2002-09-01 20:41:00 (UTC)

Shift Work

My opinion about shift work can be summed up in one word--

You'd think after living for more than 20 years with
someone who's worked shifts I'd be used to it by now. Well,
I guess I am USED to it, but I still don't like it.

When we were first married John was a supervisor at the
cannery. In the non-production months he worked 7 a.m. to 3
p.m. Monday through Friday. That wasn't bad at all. We had
a life very much like other people's. But when they were
running (July through November ) he worked graveyard (11p.m.
to 7a.m.) seven days a week. That was not fun for either of
us. We never saw each other. He was either working or
sleeping. Fortunately (or unfortunately, depending
upon how one wants to look at it) the cannery closed. He
found a job as a cabinet maker for a big motor home
manufacturing firm. These motor homes are huge, terribly
expensive and basically junk. They use cheap materials. He
was working day shift again but he hated this job. His
co-workers and supervisors were either religious fanatics or
druggies. He'd come home grumpy. We were so happy when he
went to work for James River but it took some time to get
used to revolving shifts. He worked eight hour shifts;
seven day shifts (7 a.m. to 3 p.m), have four days off, work
seven swing shifts (3p.m to 11 pm), have three days off, and
then seven graveyard shifts ( 7a.m.) followed by one
day off. By this time we had two boys and soon there were
two more. Days and graveyards were fine but on swing shifts
he never saw the boys once they started school; he'd leave
before they came home and they'd be asleep when he returned.

On graveyard I had to keep them quiet in the mornings so he
could sleep.

Later, he transfered to Pope and Talbot and they went to a
4-4 schedule. They work two 12 hour day shifts (7a.m. -
7p.m.) followed by two 12 hour graveyard shifts (7p.m. -
7a.m.) and then four days off. This one's easier to keep
track of and results in bigger chunks of time off.

But I still hate graveyard shift. The bed is too big I
wake up and the light's still on because I fell asleep
reading again. When I wake up at 3 a.m. I can't go back to
sleep so I get up and do housework and play on the computer
and putter around the house and then I feel sleepy again
by 8 a.m. but it's too late because then I have things I
have to do. You'd think I'd sleep more in the middle of the
bed when John's not there but I still sleep on my own side.
I know because when I wake up the covers are pefectly smooth
on his side and just messed up on mine.

I worry about the house getting burgled (or something worse
happening) in the middle of the night but right now there
are three big, strong teen-age boys home who could beat the
H-E-double hockey sticks out of anyone who came in univited
so I'll probably worry more about that when it's just Hugh
who's home with me and then I'll worry even more the
following year when I'll be home by myself.

Well, I do have that aluminum baseball bat under my bed.!
At least it's not like when John worked nights when all the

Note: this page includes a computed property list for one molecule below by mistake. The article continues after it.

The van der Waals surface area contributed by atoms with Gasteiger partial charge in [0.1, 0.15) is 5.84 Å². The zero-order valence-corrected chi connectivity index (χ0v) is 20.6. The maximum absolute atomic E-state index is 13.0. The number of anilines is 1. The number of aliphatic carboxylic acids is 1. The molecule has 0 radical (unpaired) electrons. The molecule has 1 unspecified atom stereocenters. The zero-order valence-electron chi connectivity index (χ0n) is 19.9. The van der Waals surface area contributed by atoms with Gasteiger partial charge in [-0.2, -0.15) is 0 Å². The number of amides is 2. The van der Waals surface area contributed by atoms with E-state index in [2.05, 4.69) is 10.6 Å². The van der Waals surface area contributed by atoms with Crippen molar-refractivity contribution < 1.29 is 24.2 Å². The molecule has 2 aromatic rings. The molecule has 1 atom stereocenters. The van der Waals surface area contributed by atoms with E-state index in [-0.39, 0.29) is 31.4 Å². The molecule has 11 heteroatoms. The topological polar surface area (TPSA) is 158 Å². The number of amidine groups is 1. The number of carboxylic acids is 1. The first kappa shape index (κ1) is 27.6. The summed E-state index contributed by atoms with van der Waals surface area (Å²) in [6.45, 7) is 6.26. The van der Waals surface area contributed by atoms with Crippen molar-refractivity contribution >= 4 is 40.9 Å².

boys were babies and toddlers and we lived out in the
country. I couldn't have tried to run then because I
couldn't leave the babies by themselves to the mercy of
whoever had broken in and there wasn't anyplace to run to
anyway. John showed me the weapons I had. The stock pot of
boiling water on the woodstove. My iron. My sewing
scissors. And he reminded me of my fierceness when it came
to the idea of protecting my sons.

The strange thing is I've lived in this community for more
than 20 years and have never heard of anyone's house ever
being broken into while they were there. I've talked to
people who've lived here more than 60 years and they can't
remember anytime that's happened. It's a small and safe

Oh sure, there are thefts once in a while. A ladder is
stolen from a side yard when everyone's
gone is about the extent of it. No home invasions. No
rapes. No murders. There hasn't been a murder around here
in almost 150 years and that was--yep, wouldn't you know
it-- at our country place. Well, not in the house because
it hadn't been built yet but in another house that
was on the land then. A man killed his brother and his
brother's wife over gold. He was tried and hung within a
week. Justice was quick in those days. I read about it in
a book a local historian, who lived right across the road
from us, had written and realized when I read it that it
had all happened on the place we'd just bought. The gold
was used to build the house we lived in and to raise the
orphaned children.

I've digressed quit a bit here but I'm sure you get the gist
of it. I'm whining. There are a lot of unemployed people
who'd love to have the job John has. When he worked at the
cannery I would grumble about having to make his lunch in
the evenings when I was tired from doing housework and
dealing with children all day. When the cannery closed I
promised myself I'd never, ever complain about making his
lunch again. If I'm making him a lunch it means he has a
job and we have food on the table. We'll deal with the rest
of it.